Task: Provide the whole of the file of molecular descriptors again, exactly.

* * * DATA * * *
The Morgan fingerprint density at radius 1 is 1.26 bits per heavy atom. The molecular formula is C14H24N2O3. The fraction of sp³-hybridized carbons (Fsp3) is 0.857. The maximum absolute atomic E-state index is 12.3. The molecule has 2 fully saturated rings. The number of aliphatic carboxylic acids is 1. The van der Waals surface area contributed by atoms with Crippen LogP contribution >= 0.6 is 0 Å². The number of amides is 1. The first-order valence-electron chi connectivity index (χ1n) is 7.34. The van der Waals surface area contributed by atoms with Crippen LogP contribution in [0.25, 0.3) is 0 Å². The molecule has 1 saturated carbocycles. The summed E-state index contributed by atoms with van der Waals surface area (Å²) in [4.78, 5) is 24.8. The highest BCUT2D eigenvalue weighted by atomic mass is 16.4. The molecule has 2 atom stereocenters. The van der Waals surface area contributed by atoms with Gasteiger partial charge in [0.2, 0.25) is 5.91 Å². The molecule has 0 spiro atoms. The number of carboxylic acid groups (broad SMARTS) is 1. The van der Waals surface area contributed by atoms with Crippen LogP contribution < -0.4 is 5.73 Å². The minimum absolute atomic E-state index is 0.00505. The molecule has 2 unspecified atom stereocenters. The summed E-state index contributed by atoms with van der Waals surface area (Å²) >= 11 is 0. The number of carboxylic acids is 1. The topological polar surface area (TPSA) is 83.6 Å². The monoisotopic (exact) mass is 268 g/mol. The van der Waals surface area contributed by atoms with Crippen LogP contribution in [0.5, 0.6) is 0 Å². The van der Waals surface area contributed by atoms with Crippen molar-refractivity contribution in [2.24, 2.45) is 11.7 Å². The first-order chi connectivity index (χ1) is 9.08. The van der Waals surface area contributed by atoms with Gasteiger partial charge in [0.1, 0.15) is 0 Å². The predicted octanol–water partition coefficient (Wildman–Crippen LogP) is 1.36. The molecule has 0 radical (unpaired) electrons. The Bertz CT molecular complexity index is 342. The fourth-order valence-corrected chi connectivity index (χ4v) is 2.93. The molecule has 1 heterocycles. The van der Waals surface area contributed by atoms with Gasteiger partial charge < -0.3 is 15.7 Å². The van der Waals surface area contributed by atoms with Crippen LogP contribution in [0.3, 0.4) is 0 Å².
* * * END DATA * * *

The Morgan fingerprint density at radius 1 is 1.26 bits per heavy atom. The molecular formula is C14H24N2O3. The fraction of sp³-hybridized carbons (Fsp3) is 0.857. The maximum absolute atomic E-state index is 12.3. The molecule has 2 fully saturated rings. The number of aliphatic carboxylic acids is 1. The van der Waals surface area contributed by atoms with Crippen LogP contribution >= 0.6 is 0 Å². The number of amides is 1. The first-order valence-electron chi connectivity index (χ1n) is 7.34. The van der Waals surface area contributed by atoms with Crippen LogP contribution in [0.25, 0.3) is 0 Å². The molecule has 1 saturated carbocycles. The summed E-state index contributed by atoms with van der Waals surface area (Å²) in [4.78, 5) is 24.8. The highest BCUT2D eigenvalue weighted by atomic mass is 16.4. The molecule has 2 atom stereocenters. The van der Waals surface area contributed by atoms with Gasteiger partial charge in [0.2, 0.25) is 5.91 Å². The molecule has 0 spiro atoms. The number of carboxylic acid groups (broad SMARTS) is 1. The van der Waals surface area contributed by atoms with Crippen LogP contribution < -0.4 is 5.73 Å². The minimum absolute atomic E-state index is 0.00505. The molecule has 2 unspecified atom stereocenters. The summed E-state index contributed by atoms with van der Waals surface area (Å²) >= 11 is 0. The number of carboxylic acids is 1. The topological polar surface area (TPSA) is 83.6 Å². The monoisotopic (exact) mass is 268 g/mol. The van der Waals surface area contributed by atoms with Crippen LogP contribution in [0.5, 0.6) is 0 Å². The van der Waals surface area contributed by atoms with Crippen molar-refractivity contribution in [2.24, 2.45) is 11.7 Å². The first-order chi connectivity index (χ1) is 9.08. The van der Waals surface area contributed by atoms with Gasteiger partial charge in [0.1, 0.15) is 0 Å². The predicted octanol–water partition coefficient (Wildman–Crippen LogP) is 1.36. The molecule has 0 radical (unpaired) electrons. The Bertz CT molecular complexity index is 342. The fourth-order valence-corrected chi connectivity index (χ4v) is 2.93. The molecule has 1 heterocycles. The van der Waals surface area contributed by atoms with Gasteiger partial charge < -0.3 is 15.7 Å². The van der Waals surface area contributed by atoms with Crippen LogP contribution in [0.3, 0.4) is 0 Å².